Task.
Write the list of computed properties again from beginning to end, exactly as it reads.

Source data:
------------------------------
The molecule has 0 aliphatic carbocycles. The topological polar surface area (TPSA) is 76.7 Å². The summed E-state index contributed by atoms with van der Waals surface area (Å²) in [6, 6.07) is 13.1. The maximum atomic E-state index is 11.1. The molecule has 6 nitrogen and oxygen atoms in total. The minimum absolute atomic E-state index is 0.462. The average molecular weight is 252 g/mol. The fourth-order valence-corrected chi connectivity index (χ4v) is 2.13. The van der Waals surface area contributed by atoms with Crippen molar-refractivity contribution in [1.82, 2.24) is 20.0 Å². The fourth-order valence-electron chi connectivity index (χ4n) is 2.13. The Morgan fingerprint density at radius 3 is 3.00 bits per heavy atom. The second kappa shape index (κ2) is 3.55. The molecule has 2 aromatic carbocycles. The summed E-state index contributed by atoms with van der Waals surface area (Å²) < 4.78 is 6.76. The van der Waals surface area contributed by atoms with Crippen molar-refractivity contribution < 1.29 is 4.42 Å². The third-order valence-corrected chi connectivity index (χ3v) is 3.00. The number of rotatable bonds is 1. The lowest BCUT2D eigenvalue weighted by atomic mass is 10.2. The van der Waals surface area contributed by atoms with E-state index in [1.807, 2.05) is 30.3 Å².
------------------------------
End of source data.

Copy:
The molecule has 0 aliphatic carbocycles. The topological polar surface area (TPSA) is 76.7 Å². The summed E-state index contributed by atoms with van der Waals surface area (Å²) in [6, 6.07) is 13.1. The maximum atomic E-state index is 11.1. The molecule has 6 nitrogen and oxygen atoms in total. The minimum absolute atomic E-state index is 0.462. The average molecular weight is 252 g/mol. The fourth-order valence-corrected chi connectivity index (χ4v) is 2.13. The van der Waals surface area contributed by atoms with Crippen molar-refractivity contribution in [1.82, 2.24) is 20.0 Å². The fourth-order valence-electron chi connectivity index (χ4n) is 2.13. The Morgan fingerprint density at radius 3 is 3.00 bits per heavy atom. The second kappa shape index (κ2) is 3.55. The molecule has 2 aromatic carbocycles. The summed E-state index contributed by atoms with van der Waals surface area (Å²) < 4.78 is 6.76. The van der Waals surface area contributed by atoms with Crippen molar-refractivity contribution < 1.29 is 4.42 Å². The third-order valence-corrected chi connectivity index (χ3v) is 3.00. The number of rotatable bonds is 1. The lowest BCUT2D eigenvalue weighted by atomic mass is 10.2. The van der Waals surface area contributed by atoms with E-state index in [1.807, 2.05) is 30.3 Å².